The Henry Hub is the best known natural gas trading location in the world. There is certainly no more liquid point in the industry. An average of almost 400,000 natural gas futures contracts trade there each day. The Henry price is used to compute location ‘basis’ at all other natural gas trading points in North America and thus is the reference price for tens-of-thousands of derivative instruments and other commercial contracts. In effect, the Henry Hub is the center of the natural gas trading universe. What if I were to tell you that Henry Hub is not a hub? It is not all located at some single spot you can drive by called Henry. And the gas flow through this so called hub is minimal. Could this be another LIBOR scandal where a benchmark is not what we thought? Or is all well and good at Henry, regardless of these revelations? Let’s find out why Henry is the Hub, why it developed the way it did, and how changes in gas flows from the big shale plays could impact Henry in the future.
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Here’s a heads up on this blog series. The Henry Hub in some way touches almost every aspect of the U.S. natural gas market. Its function is unique, it’s role frequently misunderstood, and changes are on the way to Henry Hub. The shale gas phenomenon combined with the potential for LNG exports could change its value relative to other parts of the market in North America. And that would be a big deal. Consequently this is not going to be a short blog series. It is going to take a number of postings to cover this topic. And for it all to make sense, we need to start at the beginning – where the Henry Hub came from in the first place.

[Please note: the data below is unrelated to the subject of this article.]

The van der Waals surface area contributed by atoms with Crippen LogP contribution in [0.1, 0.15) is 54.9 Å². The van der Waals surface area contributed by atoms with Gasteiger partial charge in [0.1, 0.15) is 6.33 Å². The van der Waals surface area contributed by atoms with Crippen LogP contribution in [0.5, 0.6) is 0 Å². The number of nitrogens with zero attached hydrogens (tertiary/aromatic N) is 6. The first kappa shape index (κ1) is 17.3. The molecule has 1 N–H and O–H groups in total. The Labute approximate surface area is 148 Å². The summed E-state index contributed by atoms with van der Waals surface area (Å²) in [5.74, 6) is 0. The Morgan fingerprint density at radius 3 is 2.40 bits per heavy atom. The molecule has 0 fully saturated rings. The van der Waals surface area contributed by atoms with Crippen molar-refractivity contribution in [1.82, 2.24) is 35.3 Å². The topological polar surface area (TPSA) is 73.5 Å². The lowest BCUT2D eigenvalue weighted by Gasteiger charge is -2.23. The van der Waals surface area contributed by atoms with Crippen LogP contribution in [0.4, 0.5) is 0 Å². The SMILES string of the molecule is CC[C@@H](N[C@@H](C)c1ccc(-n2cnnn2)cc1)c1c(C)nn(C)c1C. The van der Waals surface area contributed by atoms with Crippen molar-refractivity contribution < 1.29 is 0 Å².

The Time Before Henry
Trading of natural gas as a commodity is not something that goes back to the early days of the petroleum industry. Just over twenty-five years ago, most natural gas was sold by producers under long-term, life of lease contracts to pipelines at regulated prices. In 1985 that started to change with Federal Energy Regulatory Commission (FERC) Order 436 which created ‘open access’ on pipelines – in effect, allowing others besides the pipelines to ship gas. That really kicked off the spot market. Trade publications started to track prices at a variety of locations around the country, and for the first time there was some transparency in the market for natural gas prices. But it was still a very primitive market tangled up with legacy contracts and vestiges of price controls. Nevertheless, by the late 1980s natural gas started to be trade actively – mostly on a monthly basis during that magical period at the end of each month called bid week. The Natural Gas Decontrol Act finally wiped away the last vestiges of price controls in 1989.
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